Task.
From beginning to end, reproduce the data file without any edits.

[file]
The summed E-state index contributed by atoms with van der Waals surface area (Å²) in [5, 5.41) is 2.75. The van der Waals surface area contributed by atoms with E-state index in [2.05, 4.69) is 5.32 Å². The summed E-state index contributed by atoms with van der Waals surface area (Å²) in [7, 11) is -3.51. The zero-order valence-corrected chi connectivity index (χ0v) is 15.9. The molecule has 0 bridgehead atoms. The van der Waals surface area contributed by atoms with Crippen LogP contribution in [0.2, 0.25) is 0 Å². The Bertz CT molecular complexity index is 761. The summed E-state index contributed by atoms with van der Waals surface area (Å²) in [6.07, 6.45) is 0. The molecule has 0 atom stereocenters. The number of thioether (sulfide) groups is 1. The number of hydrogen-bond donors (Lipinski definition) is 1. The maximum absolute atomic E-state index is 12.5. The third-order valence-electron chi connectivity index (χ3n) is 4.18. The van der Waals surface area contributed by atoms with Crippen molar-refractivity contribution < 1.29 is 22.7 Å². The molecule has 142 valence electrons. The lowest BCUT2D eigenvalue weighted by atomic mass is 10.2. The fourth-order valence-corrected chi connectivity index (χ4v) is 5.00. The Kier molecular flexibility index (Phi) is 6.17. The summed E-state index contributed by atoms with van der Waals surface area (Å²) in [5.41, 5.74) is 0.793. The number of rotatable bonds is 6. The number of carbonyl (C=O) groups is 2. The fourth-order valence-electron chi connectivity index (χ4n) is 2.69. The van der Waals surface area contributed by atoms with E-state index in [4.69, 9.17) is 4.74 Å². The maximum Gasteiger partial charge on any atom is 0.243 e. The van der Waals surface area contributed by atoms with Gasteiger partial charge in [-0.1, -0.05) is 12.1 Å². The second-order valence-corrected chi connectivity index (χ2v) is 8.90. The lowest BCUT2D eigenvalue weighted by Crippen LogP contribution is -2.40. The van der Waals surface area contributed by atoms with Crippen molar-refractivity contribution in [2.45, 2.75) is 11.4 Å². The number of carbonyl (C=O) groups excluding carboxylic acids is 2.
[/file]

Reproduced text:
The summed E-state index contributed by atoms with van der Waals surface area (Å²) in [5, 5.41) is 2.75. The van der Waals surface area contributed by atoms with E-state index in [2.05, 4.69) is 5.32 Å². The summed E-state index contributed by atoms with van der Waals surface area (Å²) in [7, 11) is -3.51. The zero-order valence-corrected chi connectivity index (χ0v) is 15.9. The molecule has 0 bridgehead atoms. The van der Waals surface area contributed by atoms with Crippen LogP contribution in [0.2, 0.25) is 0 Å². The Bertz CT molecular complexity index is 761. The summed E-state index contributed by atoms with van der Waals surface area (Å²) in [6.07, 6.45) is 0. The molecule has 0 atom stereocenters. The number of thioether (sulfide) groups is 1. The number of hydrogen-bond donors (Lipinski definition) is 1. The maximum absolute atomic E-state index is 12.5. The third-order valence-electron chi connectivity index (χ3n) is 4.18. The van der Waals surface area contributed by atoms with Crippen molar-refractivity contribution < 1.29 is 22.7 Å². The molecule has 142 valence electrons. The lowest BCUT2D eigenvalue weighted by atomic mass is 10.2. The fourth-order valence-corrected chi connectivity index (χ4v) is 5.00. The Kier molecular flexibility index (Phi) is 6.17. The summed E-state index contributed by atoms with van der Waals surface area (Å²) in [5.41, 5.74) is 0.793. The number of rotatable bonds is 6. The number of carbonyl (C=O) groups is 2. The fourth-order valence-electron chi connectivity index (χ4n) is 2.69. The van der Waals surface area contributed by atoms with E-state index in [4.69, 9.17) is 4.74 Å². The maximum Gasteiger partial charge on any atom is 0.243 e. The van der Waals surface area contributed by atoms with Gasteiger partial charge in [-0.1, -0.05) is 12.1 Å². The second-order valence-corrected chi connectivity index (χ2v) is 8.90. The lowest BCUT2D eigenvalue weighted by Crippen LogP contribution is -2.40. The van der Waals surface area contributed by atoms with Crippen molar-refractivity contribution in [2.45, 2.75) is 11.4 Å². The number of carbonyl (C=O) groups excluding carboxylic acids is 2.